A new documentary called Sugar Sisters: Confessions of a Sugar Baby takes a first-person dive into the world of sugar dating, where young women spend time with wealthy, older men in exchange for cash and gifts.
Its creator, Hannah Donegan, spoke with Matt Galloway on Metro Morning about what sugar daddies are looking for and how her partner felt about the whole thing.
Questions and answers have been condensed.
Matt Galloway: Why did you want to do this?
Hannah Donegan: I first wanted to do it when I was in first year university and I signed up on one of the sugar dating websites, but I chickened out before I went on my first date. Ever since then, I have a lot of people in my social network and friends who have sugar daddies, and they're pretty successful at it. I felt like this was my last chance in my life to get a sugar daddy, and I decided to make a film about it. When I told my sisters, they moved back to Toronto because they insisted on being involved and finding sugar daddies also.
MG: What is the attraction of sugar dating?
HD: The attraction and the allure is kind of like cashing in on the patriarchy. The idea that you'll be yourself, you'll sit there and you'll be a woman and get paid for that, putting in all the regular emotional labour that comes from going on a first date. That someone would give you rent money or a monthly allowance, or the most common is tuition payments. It kind of feels like attempting to level the playing field.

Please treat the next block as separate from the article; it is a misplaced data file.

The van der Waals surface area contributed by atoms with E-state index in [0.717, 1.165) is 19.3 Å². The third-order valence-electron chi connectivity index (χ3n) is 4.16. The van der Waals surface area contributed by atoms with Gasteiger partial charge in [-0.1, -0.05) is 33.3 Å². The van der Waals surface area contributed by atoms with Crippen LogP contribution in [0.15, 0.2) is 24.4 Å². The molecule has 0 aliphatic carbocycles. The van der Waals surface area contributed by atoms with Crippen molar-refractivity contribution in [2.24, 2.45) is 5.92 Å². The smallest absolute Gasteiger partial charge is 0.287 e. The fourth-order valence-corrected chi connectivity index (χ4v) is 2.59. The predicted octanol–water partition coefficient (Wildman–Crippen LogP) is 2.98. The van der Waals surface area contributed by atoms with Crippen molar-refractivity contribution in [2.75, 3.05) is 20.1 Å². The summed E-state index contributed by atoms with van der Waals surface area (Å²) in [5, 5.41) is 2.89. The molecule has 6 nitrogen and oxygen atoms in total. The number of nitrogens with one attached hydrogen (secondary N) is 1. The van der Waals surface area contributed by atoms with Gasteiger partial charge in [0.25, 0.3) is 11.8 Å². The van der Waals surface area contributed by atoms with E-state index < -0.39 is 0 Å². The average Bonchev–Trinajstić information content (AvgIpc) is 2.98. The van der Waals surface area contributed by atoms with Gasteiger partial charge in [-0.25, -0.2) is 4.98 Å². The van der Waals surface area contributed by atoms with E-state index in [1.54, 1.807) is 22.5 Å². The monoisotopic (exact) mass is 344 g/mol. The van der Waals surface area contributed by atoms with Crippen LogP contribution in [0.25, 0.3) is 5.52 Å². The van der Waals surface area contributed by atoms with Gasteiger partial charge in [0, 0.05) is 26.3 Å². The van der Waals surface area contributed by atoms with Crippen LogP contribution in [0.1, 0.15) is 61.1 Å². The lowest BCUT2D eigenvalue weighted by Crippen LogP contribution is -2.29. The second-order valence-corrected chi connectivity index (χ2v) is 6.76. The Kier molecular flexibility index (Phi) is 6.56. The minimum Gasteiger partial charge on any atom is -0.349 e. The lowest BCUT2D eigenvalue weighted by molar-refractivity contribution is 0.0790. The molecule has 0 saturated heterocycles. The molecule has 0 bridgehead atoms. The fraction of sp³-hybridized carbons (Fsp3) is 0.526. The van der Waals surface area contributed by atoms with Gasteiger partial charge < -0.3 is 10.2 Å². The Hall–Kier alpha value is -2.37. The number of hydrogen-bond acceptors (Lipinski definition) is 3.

MG: Who are these sugar daddies?
HD: They are a lot of different people, mostly wealthy, mostly men. There are some sugar mamas out there, but I didn't find many. They have a range of jobs, and a lot of them that I met were divorced, looking for an entrée into the dating world or a second wind at dating.
MG: What are they looking for?
HD: Many are looking to have that girlfriend experience. It varies from man to man. A lot of the men aren't looking for anything sexual, a lot of men looking for something where it eventually becomes a sexual relationship. In my experience, a lot of them are also just looking to talk and use you as a kind of therapist.
MG: I think a lot of people would assume there is a fine line between sugar dating and sex work.
HD: There is a fine line, and I think it exists in a grey zone. There's a spectrum of sex work and sugar dating is on that spectrum. With traditional sex work, you pay for an hour of someone's time and there's terms that are agreed upon. With sugar dating, it's uncharted territory. People would try to push your boundaries, take advantage and get more than agreed upon. To treat it as a job is pretty exhausting because you end up managing the situation 24 hours a day.
MG: You have a partner. What does she think of this?
HD: She was very supportive of the whole process. She definitely thought that I was not getting my money's worth and that people were taking more of time than she thought they deserved. There was some discomfort but we navigated every situation together.
MG: Why did you want to turn this into a film?
HD: I know a lot of people who do this. I think people are really uncomfortable talking about it, about sex, sex work and about transactions in relationships. To me, that's one of the more interesting parts. It's very polarizing and people are very opinionated on the subject. A lot of that comes from the fact that people don't have an outlet to talk about it. To make a film about this was a huge part of how I was navigating these relationships.
You can watch the full Sugar Sisters: Confessions of a Sugar Baby documentary here.